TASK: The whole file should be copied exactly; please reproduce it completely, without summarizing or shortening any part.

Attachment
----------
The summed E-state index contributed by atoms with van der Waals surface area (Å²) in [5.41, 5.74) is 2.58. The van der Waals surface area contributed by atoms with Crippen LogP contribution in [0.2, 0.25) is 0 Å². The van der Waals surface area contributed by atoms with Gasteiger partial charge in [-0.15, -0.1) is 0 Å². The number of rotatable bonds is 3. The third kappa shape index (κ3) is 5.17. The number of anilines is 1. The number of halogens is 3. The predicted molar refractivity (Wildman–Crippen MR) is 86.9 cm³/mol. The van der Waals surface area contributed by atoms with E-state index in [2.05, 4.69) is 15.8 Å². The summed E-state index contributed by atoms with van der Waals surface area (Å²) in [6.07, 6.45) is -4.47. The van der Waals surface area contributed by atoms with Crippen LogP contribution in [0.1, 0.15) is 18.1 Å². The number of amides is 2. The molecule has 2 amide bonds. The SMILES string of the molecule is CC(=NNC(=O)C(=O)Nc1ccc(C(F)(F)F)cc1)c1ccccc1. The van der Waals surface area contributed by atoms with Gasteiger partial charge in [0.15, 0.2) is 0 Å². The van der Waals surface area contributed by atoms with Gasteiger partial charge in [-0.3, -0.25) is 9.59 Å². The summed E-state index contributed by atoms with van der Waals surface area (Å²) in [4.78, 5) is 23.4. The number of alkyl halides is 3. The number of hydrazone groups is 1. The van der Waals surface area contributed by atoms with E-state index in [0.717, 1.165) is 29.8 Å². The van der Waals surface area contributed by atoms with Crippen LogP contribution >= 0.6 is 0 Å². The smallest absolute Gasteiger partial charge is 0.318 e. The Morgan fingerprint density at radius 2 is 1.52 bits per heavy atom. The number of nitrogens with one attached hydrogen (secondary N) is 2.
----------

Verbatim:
The summed E-state index contributed by atoms with van der Waals surface area (Å²) in [5.41, 5.74) is 2.58. The van der Waals surface area contributed by atoms with Crippen LogP contribution in [0.2, 0.25) is 0 Å². The van der Waals surface area contributed by atoms with Gasteiger partial charge in [-0.15, -0.1) is 0 Å². The number of rotatable bonds is 3. The third kappa shape index (κ3) is 5.17. The number of anilines is 1. The number of halogens is 3. The predicted molar refractivity (Wildman–Crippen MR) is 86.9 cm³/mol. The van der Waals surface area contributed by atoms with E-state index in [2.05, 4.69) is 15.8 Å². The summed E-state index contributed by atoms with van der Waals surface area (Å²) in [6.07, 6.45) is -4.47. The van der Waals surface area contributed by atoms with Crippen LogP contribution in [0.1, 0.15) is 18.1 Å². The number of amides is 2. The molecule has 2 amide bonds. The SMILES string of the molecule is CC(=NNC(=O)C(=O)Nc1ccc(C(F)(F)F)cc1)c1ccccc1. The van der Waals surface area contributed by atoms with Gasteiger partial charge in [0.15, 0.2) is 0 Å². The van der Waals surface area contributed by atoms with Gasteiger partial charge in [-0.3, -0.25) is 9.59 Å². The summed E-state index contributed by atoms with van der Waals surface area (Å²) in [4.78, 5) is 23.4. The number of alkyl halides is 3. The number of hydrazone groups is 1. The van der Waals surface area contributed by atoms with E-state index in [0.717, 1.165) is 29.8 Å². The van der Waals surface area contributed by atoms with Crippen LogP contribution >= 0.6 is 0 Å². The smallest absolute Gasteiger partial charge is 0.318 e. The Morgan fingerprint density at radius 2 is 1.52 bits per heavy atom. The number of nitrogens with one attached hydrogen (secondary N) is 2.